Sydney Opera House and the Harbour – a perfect day in Sydney



Joanna Horanin

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Last updated at 15/06/2024, 23:30

Hi, I'm Joanna, the author of The Blond Travels. In the worlds of Thailand and Portugal, I feel like a fish in water - and it's no coincidence! I've been exploring Thailand for over a decade, and I've settled in Portugal for 6 years now. My mission is to support Dreamers - just like you - in discovering these fascinating countries and helping those in love with them find their own place on Earth, preferably for good! Let's uncover these unique corners of the world together.

I’m in love! She is big, muscular, beautiful and doesn’t talk much…Well, she doesn’t actually talk at all. She also doesn’t move. Yes, I’m in love with a building. 

When I first saw the Sydney Opera House I was mesmerised. The sun was setting and it reflected its colours on the white sails of the building.

I spent the next whole day walking around it and photographing it from every angle. I couldn’t stop staring at it. In fact, the whole harbour is absolutely stunning and there’s nothing just like it in this world.

The Opera House in the evening

The exit from the Circular Quay station is busy and crowded. Sounds of the didgeridoo played by many of the street performers here can be heard everywhere. If you want to see and hear how it is played you need to visit Sydney Harbour.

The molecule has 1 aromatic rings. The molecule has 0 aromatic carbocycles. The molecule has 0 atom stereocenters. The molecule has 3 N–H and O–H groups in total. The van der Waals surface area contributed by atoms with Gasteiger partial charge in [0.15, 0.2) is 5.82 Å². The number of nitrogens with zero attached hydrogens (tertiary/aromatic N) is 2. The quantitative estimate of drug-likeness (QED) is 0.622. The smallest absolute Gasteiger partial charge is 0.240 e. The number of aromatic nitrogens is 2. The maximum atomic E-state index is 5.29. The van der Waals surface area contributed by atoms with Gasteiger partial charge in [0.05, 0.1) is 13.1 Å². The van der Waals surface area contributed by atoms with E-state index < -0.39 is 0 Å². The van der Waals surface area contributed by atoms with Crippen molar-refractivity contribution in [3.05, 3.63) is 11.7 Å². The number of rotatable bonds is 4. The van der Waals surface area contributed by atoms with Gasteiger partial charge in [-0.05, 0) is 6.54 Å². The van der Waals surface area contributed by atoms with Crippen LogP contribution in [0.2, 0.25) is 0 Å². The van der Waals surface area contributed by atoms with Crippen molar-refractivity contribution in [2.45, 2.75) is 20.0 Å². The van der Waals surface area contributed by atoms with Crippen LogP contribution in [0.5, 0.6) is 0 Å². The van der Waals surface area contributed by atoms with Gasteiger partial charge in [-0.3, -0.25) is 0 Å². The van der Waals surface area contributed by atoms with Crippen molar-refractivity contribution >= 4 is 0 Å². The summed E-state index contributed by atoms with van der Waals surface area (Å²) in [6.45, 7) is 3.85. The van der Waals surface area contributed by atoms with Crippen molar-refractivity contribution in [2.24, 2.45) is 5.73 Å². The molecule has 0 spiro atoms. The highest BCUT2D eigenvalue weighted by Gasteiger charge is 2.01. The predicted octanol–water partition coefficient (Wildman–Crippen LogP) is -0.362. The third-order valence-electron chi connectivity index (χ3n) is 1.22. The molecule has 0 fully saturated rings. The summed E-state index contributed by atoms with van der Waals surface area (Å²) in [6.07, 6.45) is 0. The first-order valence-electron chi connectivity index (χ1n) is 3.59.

One of the buskers playing around the Circular Quay station

There are many fancy bars and restaurants around. I travel on a budget so it was hard for me to find something affordable to eat there. I could only buy myself a small drink at the end for the day for only $10.

The Harbour and the City

The area is full of tourists and locals. The terrace of the Opera House is not only a great lookout, but also is one of the favourite places for the keen local joggers and walkers.

Harbour Bridge

I started my day from walking around The Rocks, which is located near the Harbour. The historical buildings were the first ones built in Sydney. Nowadays, the area is full of shops and restaurants, which are booming with life.

My walk took me just under the Harbour Bridge and to one of the small green squares at the bottom of it, where I could not only admire the Opera building, but also watch a pretty interesting photo session.

Harbour Bridge
Wedding photo shoot – who wouldn’t like a photo like this for their wedding?

From there I made my way to the Botanic Gardens, which stretch over 30 hectares of land and go around the Harbour and Opera, making it a great lookout point.

The Gardens have more than 1 million specimens and include some really funky glasshouses (they were all closed during my visit).

Pyramid glasshouse in the Royal Botanic Gardens
One of the fountains in the Royal Botanic Gardens
View from the Royal Botanic Gardens

To see the whole of the area you need one day. If you don’t have enough time, make your way from the entrance gates to the Mrs Macquaries Point. This is one of the most beautiful spots, where you have a great view on the Opera and the Harbour Bridge.

View from the Mrs Macquaries Point

At the end of the day it is nice to sit on one of the benches and watch the colours of the bay changing and the light reflecting in the buildings of the city centre during the sunset.

City buildings in the evening
City buildings in the evening